The Golden Calf: a take on this week's sidrah for children

A chapter from An Angel Called Truth, a new book which tells a story from each week's sidrah for pre-bnei mitzvah children


Moses has spent 40 days and 40 nights on Mount Sinai. Down below, the people are restless. They demand Aaron, Moses’s brother, does something; they want a god to worship, so Aaron, presumably playing for time, asks for the people’s gold. They give it to him; he throws it in a furnace and a golden calf emerges.

One rabbinic commentary suggests that this strange and unholy miracle happened because of the actions of a misbehaving child, Micah, who is saved from slavery in Egypt – although he shouldn’t have been. We’ve told our story from the perspective of Talia, an eleven-year-old who is watching on.

This waiting around for Moses was getting ridiculous. Every day, the people assembled in the centre of the camp and kvetched. “What can he be up to – it’s been over a month?” said one. “I’m worried he needs food,” added a typical Jewish mother. My Grandma was the worst. She was 96 and didn’t think she had much time left. “Can’t we just head to the Promised Land without him? I don’t want to end my days hanging around in the desert.” She was trying to persuade a group of people to #leavealready. 

This particular morning the crowd was particularly noisy. Maybe there was news? I climbed above the crowd to see what was going on. Aaron was trying to calm everyone down. Apparently, he had promised to make the people an idol – that didn’t sound at all right – and everyone was thrusting their gold in his direction. He was throwing necklaces, chains and earrings into a pot suspended over a roaring fire. The pot was bubbling away, but there was no sign of an idol.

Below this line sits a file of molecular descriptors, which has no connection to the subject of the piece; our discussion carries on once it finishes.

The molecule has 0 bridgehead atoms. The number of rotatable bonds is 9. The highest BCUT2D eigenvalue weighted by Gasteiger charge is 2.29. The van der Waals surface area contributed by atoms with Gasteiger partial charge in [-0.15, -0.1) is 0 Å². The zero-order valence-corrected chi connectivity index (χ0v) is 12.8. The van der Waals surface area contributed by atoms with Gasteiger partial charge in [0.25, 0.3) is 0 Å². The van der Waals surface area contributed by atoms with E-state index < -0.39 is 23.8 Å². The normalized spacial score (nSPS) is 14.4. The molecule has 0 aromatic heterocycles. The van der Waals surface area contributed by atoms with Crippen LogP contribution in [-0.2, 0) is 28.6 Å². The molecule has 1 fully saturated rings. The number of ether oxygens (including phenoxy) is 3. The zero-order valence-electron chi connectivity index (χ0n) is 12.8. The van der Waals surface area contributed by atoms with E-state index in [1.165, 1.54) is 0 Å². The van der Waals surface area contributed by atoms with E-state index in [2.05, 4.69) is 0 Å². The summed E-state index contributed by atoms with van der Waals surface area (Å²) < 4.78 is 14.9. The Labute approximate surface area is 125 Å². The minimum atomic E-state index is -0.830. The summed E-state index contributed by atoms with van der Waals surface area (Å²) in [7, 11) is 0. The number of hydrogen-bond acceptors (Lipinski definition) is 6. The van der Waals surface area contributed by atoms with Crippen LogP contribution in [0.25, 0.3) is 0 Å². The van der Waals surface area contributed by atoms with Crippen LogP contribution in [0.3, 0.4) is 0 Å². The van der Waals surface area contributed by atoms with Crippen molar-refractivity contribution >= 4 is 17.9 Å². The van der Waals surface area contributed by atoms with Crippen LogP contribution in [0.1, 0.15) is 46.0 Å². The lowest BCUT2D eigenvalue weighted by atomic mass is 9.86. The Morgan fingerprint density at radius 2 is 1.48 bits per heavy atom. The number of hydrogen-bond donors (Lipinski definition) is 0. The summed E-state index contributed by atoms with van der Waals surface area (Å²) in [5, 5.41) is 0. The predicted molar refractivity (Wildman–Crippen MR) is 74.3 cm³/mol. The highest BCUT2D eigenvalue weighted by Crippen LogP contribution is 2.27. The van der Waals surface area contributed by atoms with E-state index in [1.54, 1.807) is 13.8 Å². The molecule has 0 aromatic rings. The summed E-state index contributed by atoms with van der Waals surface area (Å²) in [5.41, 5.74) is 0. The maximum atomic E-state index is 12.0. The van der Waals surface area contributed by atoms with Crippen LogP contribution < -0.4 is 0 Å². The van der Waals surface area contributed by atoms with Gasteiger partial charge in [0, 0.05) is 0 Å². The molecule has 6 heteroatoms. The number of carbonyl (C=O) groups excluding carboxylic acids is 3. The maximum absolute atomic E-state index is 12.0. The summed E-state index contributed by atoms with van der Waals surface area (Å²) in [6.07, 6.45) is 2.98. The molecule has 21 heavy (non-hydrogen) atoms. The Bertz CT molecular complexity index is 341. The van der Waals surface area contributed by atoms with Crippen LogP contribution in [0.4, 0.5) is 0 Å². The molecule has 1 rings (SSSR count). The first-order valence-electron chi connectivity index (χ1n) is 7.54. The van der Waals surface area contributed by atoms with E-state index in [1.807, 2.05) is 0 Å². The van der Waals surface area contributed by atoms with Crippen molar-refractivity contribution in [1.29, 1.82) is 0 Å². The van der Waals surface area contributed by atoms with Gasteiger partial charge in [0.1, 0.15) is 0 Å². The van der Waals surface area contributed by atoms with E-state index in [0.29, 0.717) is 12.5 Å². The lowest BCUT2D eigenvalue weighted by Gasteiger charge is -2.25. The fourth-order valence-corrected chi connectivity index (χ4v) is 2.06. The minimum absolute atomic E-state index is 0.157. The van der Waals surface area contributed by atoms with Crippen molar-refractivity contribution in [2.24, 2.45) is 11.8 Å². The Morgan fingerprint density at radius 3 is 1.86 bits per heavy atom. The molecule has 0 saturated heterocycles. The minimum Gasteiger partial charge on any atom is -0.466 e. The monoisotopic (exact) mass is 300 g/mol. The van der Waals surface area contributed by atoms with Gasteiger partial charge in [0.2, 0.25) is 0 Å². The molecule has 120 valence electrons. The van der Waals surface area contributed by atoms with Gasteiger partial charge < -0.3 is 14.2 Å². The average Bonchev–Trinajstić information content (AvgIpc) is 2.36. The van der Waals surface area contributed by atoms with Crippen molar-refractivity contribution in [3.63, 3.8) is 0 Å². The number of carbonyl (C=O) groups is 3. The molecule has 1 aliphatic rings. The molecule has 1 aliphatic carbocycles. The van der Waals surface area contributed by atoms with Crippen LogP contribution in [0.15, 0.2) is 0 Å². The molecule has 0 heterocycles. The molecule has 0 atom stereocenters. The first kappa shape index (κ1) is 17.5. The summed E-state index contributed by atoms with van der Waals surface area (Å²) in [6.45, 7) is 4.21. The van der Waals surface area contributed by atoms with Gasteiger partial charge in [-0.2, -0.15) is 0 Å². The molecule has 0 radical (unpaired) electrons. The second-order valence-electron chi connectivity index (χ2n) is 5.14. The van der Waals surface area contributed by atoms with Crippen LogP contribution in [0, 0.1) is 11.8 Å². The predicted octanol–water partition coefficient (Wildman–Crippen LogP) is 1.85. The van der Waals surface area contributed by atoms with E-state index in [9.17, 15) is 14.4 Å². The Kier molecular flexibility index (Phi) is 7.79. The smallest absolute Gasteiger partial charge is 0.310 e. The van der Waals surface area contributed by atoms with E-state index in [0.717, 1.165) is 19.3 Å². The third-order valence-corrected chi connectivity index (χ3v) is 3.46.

Then I noticed Micah pushing himself towards Aaron. I never trusted Micah; he seemed to hate the idea of having a god who didn’t have a physical form. Micah was pushing his way through the crowd, and he was chanting, “Arise ox, arise” – weird.  

The people parted around him as he barged forward. Pushing Aaron out of his way, he pulled a shard of pottery and held it high above his head. With a last cry of ‘Arise ox,’ he threw the shard into the cauldron. And then he laughed. The cauldron belched, smoke rose and this golden calf ascended high above the flames. The people around bowed low, Aaron looked appalled.  And Micah just laughed. 

Follow up questions:  

Is Micah being evil, mischievous or playful?  What’s the difference between the three types of behaviour? 

In the rabbinic tradition, Moses saves Micah from dying in Egypt even though God tell Moses this particular child should be left behind. Could you have left a child behind if God told you to? Do you think Moses made the right decision? 

God is furious with the people for worshipping a golden calf. God wants to destroy the entire people, but Moses calms God down, partly by getting one tribe, the Levis, to kill some of the perpetrators. Does God overreact?  Is Moses right to use the Levis this way?  What would you have done in this situation? 

An Angel Called Truth, by Rabbi Jeremy Gordon and Emma Parlons and illustrated by Pete Williamson, can be ordered from


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